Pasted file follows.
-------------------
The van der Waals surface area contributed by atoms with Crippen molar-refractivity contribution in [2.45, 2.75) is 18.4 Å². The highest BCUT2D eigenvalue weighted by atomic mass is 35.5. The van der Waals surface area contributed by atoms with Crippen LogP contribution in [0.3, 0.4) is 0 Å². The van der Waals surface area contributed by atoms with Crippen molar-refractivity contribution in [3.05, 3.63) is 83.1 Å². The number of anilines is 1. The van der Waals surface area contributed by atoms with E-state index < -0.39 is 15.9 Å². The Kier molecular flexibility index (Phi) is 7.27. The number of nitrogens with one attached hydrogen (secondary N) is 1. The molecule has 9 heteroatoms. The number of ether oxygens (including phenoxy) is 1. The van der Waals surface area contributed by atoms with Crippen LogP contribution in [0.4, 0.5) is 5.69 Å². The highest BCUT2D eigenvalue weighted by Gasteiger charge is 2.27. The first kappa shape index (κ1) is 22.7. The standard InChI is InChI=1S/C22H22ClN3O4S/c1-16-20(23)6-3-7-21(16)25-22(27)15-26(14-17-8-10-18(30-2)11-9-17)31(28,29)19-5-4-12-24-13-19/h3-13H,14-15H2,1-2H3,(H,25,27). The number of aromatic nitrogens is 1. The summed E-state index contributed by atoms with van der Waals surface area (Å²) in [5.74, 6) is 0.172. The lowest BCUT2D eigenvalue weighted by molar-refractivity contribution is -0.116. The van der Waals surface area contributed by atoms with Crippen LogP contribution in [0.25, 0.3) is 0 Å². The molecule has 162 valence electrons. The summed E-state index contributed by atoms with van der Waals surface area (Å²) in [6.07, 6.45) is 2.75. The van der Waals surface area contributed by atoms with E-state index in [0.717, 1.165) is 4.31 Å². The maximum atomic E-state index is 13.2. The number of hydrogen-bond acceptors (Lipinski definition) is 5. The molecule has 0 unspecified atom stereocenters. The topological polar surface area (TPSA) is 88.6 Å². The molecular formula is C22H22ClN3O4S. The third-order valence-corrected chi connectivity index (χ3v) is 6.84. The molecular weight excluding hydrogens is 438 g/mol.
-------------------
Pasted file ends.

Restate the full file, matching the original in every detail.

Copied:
The van der Waals surface area contributed by atoms with Crippen molar-refractivity contribution in [2.45, 2.75) is 18.4 Å². The highest BCUT2D eigenvalue weighted by atomic mass is 35.5. The van der Waals surface area contributed by atoms with Crippen LogP contribution in [0.3, 0.4) is 0 Å². The van der Waals surface area contributed by atoms with Crippen molar-refractivity contribution in [3.05, 3.63) is 83.1 Å². The number of anilines is 1. The van der Waals surface area contributed by atoms with E-state index < -0.39 is 15.9 Å². The Kier molecular flexibility index (Phi) is 7.27. The number of nitrogens with one attached hydrogen (secondary N) is 1. The molecule has 9 heteroatoms. The number of ether oxygens (including phenoxy) is 1. The van der Waals surface area contributed by atoms with Crippen LogP contribution in [0.4, 0.5) is 5.69 Å². The highest BCUT2D eigenvalue weighted by Gasteiger charge is 2.27. The first kappa shape index (κ1) is 22.7. The standard InChI is InChI=1S/C22H22ClN3O4S/c1-16-20(23)6-3-7-21(16)25-22(27)15-26(14-17-8-10-18(30-2)11-9-17)31(28,29)19-5-4-12-24-13-19/h3-13H,14-15H2,1-2H3,(H,25,27). The number of aromatic nitrogens is 1. The summed E-state index contributed by atoms with van der Waals surface area (Å²) in [5.74, 6) is 0.172. The lowest BCUT2D eigenvalue weighted by molar-refractivity contribution is -0.116. The van der Waals surface area contributed by atoms with Crippen LogP contribution in [0.25, 0.3) is 0 Å². The molecule has 162 valence electrons. The summed E-state index contributed by atoms with van der Waals surface area (Å²) in [6.07, 6.45) is 2.75. The van der Waals surface area contributed by atoms with E-state index in [0.717, 1.165) is 4.31 Å². The maximum atomic E-state index is 13.2. The number of hydrogen-bond acceptors (Lipinski definition) is 5. The molecule has 0 unspecified atom stereocenters. The topological polar surface area (TPSA) is 88.6 Å². The molecular formula is C22H22ClN3O4S. The third-order valence-corrected chi connectivity index (χ3v) is 6.84. The molecular weight excluding hydrogens is 438 g/mol.